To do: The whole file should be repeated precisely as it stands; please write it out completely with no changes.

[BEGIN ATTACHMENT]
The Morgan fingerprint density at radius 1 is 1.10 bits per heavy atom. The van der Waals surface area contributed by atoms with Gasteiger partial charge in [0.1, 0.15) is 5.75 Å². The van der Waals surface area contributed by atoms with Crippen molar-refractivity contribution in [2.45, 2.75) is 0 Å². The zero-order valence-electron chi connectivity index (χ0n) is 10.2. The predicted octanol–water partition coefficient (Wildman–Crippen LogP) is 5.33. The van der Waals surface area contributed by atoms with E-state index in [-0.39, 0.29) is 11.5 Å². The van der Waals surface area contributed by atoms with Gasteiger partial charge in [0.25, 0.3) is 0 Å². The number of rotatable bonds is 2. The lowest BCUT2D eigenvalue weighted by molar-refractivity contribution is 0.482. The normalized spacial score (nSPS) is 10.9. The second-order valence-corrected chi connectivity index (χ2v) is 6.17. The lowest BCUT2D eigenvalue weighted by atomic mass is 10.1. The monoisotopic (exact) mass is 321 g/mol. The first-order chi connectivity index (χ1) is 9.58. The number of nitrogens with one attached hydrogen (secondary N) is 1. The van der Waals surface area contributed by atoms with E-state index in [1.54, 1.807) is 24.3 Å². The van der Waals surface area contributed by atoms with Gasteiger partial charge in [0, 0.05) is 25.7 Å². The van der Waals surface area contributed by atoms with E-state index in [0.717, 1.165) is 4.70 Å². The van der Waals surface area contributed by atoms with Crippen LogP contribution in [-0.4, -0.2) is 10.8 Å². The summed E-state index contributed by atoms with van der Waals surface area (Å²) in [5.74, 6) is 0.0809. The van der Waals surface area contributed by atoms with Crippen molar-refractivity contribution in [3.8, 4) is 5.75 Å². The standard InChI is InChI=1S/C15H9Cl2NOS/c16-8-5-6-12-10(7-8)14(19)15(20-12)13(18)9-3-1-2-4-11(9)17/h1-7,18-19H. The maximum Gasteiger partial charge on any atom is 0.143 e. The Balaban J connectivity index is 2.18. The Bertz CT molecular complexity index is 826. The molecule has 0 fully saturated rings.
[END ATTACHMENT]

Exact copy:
The Morgan fingerprint density at radius 1 is 1.10 bits per heavy atom. The van der Waals surface area contributed by atoms with Gasteiger partial charge in [0.1, 0.15) is 5.75 Å². The van der Waals surface area contributed by atoms with Crippen molar-refractivity contribution in [2.45, 2.75) is 0 Å². The zero-order valence-electron chi connectivity index (χ0n) is 10.2. The predicted octanol–water partition coefficient (Wildman–Crippen LogP) is 5.33. The van der Waals surface area contributed by atoms with E-state index in [-0.39, 0.29) is 11.5 Å². The van der Waals surface area contributed by atoms with Gasteiger partial charge in [0.25, 0.3) is 0 Å². The number of rotatable bonds is 2. The lowest BCUT2D eigenvalue weighted by molar-refractivity contribution is 0.482. The normalized spacial score (nSPS) is 10.9. The second-order valence-corrected chi connectivity index (χ2v) is 6.17. The lowest BCUT2D eigenvalue weighted by atomic mass is 10.1. The monoisotopic (exact) mass is 321 g/mol. The first-order chi connectivity index (χ1) is 9.58. The number of nitrogens with one attached hydrogen (secondary N) is 1. The van der Waals surface area contributed by atoms with E-state index in [1.54, 1.807) is 24.3 Å². The van der Waals surface area contributed by atoms with Gasteiger partial charge in [0, 0.05) is 25.7 Å². The van der Waals surface area contributed by atoms with E-state index in [0.717, 1.165) is 4.70 Å². The van der Waals surface area contributed by atoms with Crippen LogP contribution in [-0.4, -0.2) is 10.8 Å². The summed E-state index contributed by atoms with van der Waals surface area (Å²) in [5.74, 6) is 0.0809. The van der Waals surface area contributed by atoms with Crippen molar-refractivity contribution in [3.8, 4) is 5.75 Å². The standard InChI is InChI=1S/C15H9Cl2NOS/c16-8-5-6-12-10(7-8)14(19)15(20-12)13(18)9-3-1-2-4-11(9)17/h1-7,18-19H. The maximum Gasteiger partial charge on any atom is 0.143 e. The Balaban J connectivity index is 2.18. The Bertz CT molecular complexity index is 826. The molecule has 0 fully saturated rings.